Emergy is a donor-referenced concept and a measure of convergence of energies, space and time, both from global environmental work and human services into a product. It is sometimes referred to as "energy memory" (Scienceman, 1987) and its logic (of "memorization" rather than "conservation") is different from other energy-based analyses as shown by the emergy "algebra". The rules of emergy analysis are:

• All source emergy to a process is assigned to the processes' output.

• By-products from a process have the total emergy assigned to each pathway.

• When a pathway splits, the emergy is assigned to each 'leg' of the split based on its percentage of the total energy flow on the pathway.

• Emergy cannot be counted twice within a system: (a) emergy in feedbacks cannot be double counted; (b) by-products, when reunited, cannot be added to equal a sum greater than the source emergy from which they were derived.

For in depth discussion of this issue and the differences between energy and emergy analysis see Odum (1996).

Embodied energy is, as seen from these definitions, determined by the biogeochemi-cal energy flow into an ecosystem component, measured in solar energy equivalents. The stored emergy, Em, per unit of area or volume to be distinguished from the emergy flows can be found from:

¡=i where is the quality factor which is the conversion to solar equivalents, as illustrated in Figure 6.4, and ci is the concentration expressed per unit of area or volume.

The calculations reduce the difference between stored emergy (= embodied energy) and stored exergy (see next section), to the energy quality factor. The quality factor for exergy accounts for the information embodied in the various components in the system (detailed information is given in the next section), while the quality factor for emergy accounts for the solar energy cost to form the various components. Emergy calculates thereby how much solar energy (which is our ultimate energy resource) it has taken to obtain 1 unit of biomass of various organisms. Both concepts attempt to account for the quality of the energy. Emergy by looking into the energy flows in the ecological network to express the energy costs in solar equivalents. Exergy by considering the amount of biomass and information that has accumulated in that organism. One is measure of the path that was taken to get to a certain configuration, the other a measure of the organisms in that configuration.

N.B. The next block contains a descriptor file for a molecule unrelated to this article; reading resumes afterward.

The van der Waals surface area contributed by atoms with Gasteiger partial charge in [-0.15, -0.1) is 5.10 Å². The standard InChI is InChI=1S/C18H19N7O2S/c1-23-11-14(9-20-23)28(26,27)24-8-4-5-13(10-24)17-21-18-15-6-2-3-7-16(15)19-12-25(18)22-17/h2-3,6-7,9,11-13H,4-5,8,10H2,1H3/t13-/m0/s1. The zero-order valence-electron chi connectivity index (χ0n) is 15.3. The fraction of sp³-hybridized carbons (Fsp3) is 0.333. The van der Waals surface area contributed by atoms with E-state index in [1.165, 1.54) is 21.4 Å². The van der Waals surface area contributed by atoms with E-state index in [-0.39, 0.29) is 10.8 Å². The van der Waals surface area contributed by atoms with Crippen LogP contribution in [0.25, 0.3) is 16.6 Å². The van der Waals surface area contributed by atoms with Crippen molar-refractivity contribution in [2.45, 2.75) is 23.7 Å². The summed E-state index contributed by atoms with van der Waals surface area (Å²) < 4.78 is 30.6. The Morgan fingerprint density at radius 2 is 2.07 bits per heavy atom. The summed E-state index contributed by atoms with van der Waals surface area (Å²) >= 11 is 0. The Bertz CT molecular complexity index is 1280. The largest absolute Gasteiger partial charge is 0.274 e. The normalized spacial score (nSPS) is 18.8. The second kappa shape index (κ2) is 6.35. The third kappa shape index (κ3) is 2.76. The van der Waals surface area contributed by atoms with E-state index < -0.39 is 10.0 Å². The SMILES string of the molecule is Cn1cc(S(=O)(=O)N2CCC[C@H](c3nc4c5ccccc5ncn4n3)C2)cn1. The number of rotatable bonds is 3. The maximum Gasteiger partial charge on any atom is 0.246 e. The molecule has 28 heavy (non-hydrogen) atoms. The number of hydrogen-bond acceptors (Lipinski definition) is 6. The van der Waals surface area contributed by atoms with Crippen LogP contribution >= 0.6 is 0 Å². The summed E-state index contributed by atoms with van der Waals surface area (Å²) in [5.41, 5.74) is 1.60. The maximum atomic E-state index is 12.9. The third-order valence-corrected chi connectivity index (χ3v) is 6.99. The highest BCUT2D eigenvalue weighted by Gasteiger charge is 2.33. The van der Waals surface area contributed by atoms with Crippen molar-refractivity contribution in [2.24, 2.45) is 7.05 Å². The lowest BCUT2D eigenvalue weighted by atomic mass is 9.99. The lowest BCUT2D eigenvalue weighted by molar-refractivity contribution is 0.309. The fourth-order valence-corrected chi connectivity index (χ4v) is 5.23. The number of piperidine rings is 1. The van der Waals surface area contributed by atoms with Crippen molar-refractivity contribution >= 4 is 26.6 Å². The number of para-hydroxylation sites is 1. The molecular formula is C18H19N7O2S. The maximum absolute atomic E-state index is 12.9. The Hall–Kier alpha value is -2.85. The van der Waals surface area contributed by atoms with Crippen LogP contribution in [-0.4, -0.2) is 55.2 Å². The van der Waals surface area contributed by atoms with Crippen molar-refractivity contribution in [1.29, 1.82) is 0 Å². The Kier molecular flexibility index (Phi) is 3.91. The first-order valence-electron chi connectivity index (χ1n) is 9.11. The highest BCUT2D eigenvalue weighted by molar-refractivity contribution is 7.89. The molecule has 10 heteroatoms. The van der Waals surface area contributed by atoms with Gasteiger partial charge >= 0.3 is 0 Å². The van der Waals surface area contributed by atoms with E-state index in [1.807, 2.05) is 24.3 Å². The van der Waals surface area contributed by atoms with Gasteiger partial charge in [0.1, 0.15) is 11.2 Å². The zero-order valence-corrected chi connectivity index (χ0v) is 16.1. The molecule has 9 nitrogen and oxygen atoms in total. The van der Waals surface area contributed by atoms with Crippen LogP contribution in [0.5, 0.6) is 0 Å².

Second law dissipation acts to tear down structure and eliminate gradients, but ecosystems have the ability to move away from thermodynamic equilibrium in spite of the second law dissipation due to an inflow of energy from solar radiation. Even a simple physical system as a Bernard cell is using an inflow of energy to move away from ther-modynamic equilibrium. A Bernard cell consists of two plates, that are horizontally placed in water a few centimeter from each other. The lower plate has higher temperature than the upper plate. Consequently, energy is flowing from the lower to the upper plate. When the temperature difference is low the motion of the molecules is random. When the temperature exceeds a critical value the water molecules are organized in a convection pattern, series of rolls or hexagons. The energy flow increases due to the convection. The greater the flow of energy the steeper the temperature gradient (remember that work capacity = entropy times temperature gradient) and the more complex the resulting structure. Therefore, greater exergy flow moves the system further away from thermodynamic equilibrium—higher temperature gradient and more ordered structure containing information corresponding to the order. The origin of ordered structures is, therefore, openness and a flow of energy (see Chapter 2). Openness and a flow of energy are both necessary conditions (because it will always cost energy to maintain an ordered structure) and sufficient (as illustrated with the Bernard cell). Morowitz (1968, 1992) has shown that an inflow of energy always will create one cycle of matter, which is an ordered structure. Openness and a flow of energy is, however, not sufficient condition for ecosystems (see Chapter 2), as additional conditions are required to ensure that the ordered structure is an ecosystem.

Biological systems, especially, have many possibilities for moving away from thermodynamic equilibrium, and it is important to know along which pathways among the possible ones a system will develop. This leads to the following hypothesis (Jorgensen and Mejer, 1977, 1979; Jorgensen, 1982, 2001, 2002; Jorgensen et al., 2000): if a system receives an input of exergy, then it will utilize this exergy to perform work. The work performed is first applied to maintain the system (far) away from thermo-dynamic equilibrium whereby exergy is lost by transformation into heat at the temperature of the environment. If more exergy is available, then the system is moved further away from thermodynamic equilibrium, reflected in growth of gradients. If there is offered more than one pathway to depart from equilibrium, then the one yielding the highest eco-exergy storage (denoted Ex) will tend to be selected. Or expressed differently: among the many ways for ecosystems to move away from thermodynamic equilibrium, the one maximizing dEx/dt under the prevailing conditions will have a propensity to be selected.